Apple revealed during a conference call with investors that it has crossed the symbolic threshold of 1 billion iPhones for a total of 1.65 billion active Apple devices (iPad, iPod and Macs included). This means that the bulk of iPhones that have never been sold are still in active use around the world. Apple is also chaining sales records boosted by the iPhone 12 and the effects of the pandemic on the sector.
Apple connects the good numbers. During a conference call with investors, Tim Cook revealed that” there are now more than a billion active iPhones in the world. We are talking here about devices activated and used, and not simply devices sold or still in circulation. Apple considers a device to be active when it has been in use and has contacted an Apple service within the last 90 days. Apple reportedly sold its 1.9 billionth iPhone at the end of 2020 since the launch of the range according to analysts.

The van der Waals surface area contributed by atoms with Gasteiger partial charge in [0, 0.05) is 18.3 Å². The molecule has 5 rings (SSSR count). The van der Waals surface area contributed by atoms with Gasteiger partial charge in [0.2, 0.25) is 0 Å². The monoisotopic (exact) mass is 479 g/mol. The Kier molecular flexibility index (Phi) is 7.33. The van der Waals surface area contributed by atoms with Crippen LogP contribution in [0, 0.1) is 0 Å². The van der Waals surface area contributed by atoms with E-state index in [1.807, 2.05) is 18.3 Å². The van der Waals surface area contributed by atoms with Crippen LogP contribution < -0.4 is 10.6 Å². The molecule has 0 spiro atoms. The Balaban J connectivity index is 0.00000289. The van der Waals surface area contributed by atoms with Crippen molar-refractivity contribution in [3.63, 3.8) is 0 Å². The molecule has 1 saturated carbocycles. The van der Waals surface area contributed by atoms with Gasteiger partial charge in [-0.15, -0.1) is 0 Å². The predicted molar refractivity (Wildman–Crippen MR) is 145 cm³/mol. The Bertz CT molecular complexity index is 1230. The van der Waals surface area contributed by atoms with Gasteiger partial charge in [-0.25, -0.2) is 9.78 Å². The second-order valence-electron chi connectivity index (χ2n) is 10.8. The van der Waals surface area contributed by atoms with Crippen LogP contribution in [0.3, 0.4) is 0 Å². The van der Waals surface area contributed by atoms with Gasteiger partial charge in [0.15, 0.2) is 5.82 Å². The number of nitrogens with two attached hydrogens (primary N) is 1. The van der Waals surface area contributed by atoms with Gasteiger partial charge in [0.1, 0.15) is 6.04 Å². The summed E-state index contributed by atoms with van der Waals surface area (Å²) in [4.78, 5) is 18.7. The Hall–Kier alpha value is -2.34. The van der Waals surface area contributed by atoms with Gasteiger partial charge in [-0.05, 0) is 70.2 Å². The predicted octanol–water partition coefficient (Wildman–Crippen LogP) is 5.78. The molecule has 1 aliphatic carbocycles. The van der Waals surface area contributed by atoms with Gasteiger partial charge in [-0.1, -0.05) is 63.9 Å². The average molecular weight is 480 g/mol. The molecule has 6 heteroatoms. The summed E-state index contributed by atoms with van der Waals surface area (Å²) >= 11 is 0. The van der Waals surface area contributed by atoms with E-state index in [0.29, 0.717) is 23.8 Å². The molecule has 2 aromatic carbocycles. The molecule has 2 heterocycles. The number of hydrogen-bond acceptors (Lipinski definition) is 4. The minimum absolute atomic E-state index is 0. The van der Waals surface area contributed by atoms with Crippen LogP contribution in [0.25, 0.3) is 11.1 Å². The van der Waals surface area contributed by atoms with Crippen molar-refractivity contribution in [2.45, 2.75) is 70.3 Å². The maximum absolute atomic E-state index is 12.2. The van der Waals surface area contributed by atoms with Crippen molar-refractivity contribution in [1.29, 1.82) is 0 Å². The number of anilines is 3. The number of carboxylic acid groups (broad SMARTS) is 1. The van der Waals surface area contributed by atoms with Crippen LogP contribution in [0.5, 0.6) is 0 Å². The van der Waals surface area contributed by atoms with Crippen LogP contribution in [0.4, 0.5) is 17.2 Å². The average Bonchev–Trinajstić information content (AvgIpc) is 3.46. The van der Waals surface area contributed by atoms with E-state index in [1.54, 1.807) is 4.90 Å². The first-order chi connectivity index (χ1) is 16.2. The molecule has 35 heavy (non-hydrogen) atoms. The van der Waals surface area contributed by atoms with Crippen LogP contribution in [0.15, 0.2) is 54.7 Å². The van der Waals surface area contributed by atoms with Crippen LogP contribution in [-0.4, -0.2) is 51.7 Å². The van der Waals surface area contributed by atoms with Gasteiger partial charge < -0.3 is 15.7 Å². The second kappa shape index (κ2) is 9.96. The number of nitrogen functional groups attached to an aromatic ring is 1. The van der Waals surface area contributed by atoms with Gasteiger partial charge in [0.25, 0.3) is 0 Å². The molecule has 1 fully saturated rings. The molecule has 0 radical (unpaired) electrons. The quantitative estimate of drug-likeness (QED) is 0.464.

Which means that most iPhones sold since 2007 are still actively used. This announcement concludes an exceptional quarter for the firm. The turnover exploded, driven by iPhone sales to reach $ 65 billion – never seen before – in the last quarter of 2020. Apple has benefited from a exceptional upgrade cycle – many customers have taken advantage of the iPhone 12 to change their smartphone. Tim Cook also revealed that a record number of FaceTime calls were made on Christmas Eve 2020, likely in part because of the pandemic. Apple is a special case.
The firm treats the longevity of these products like any of its competitors. The devices are now supported for major and security updates for 6 years – and of course it will continue to work beyond that period, even if that means a more limited user experience, such as some apps that have become obsolete or which become unavailable for the device on the App Store. If this business model works, it is because Apple has since diversified widely and achieves a growing portion of its turnover through services like Apple One, or sales from its App Store application store.
Source: The Verge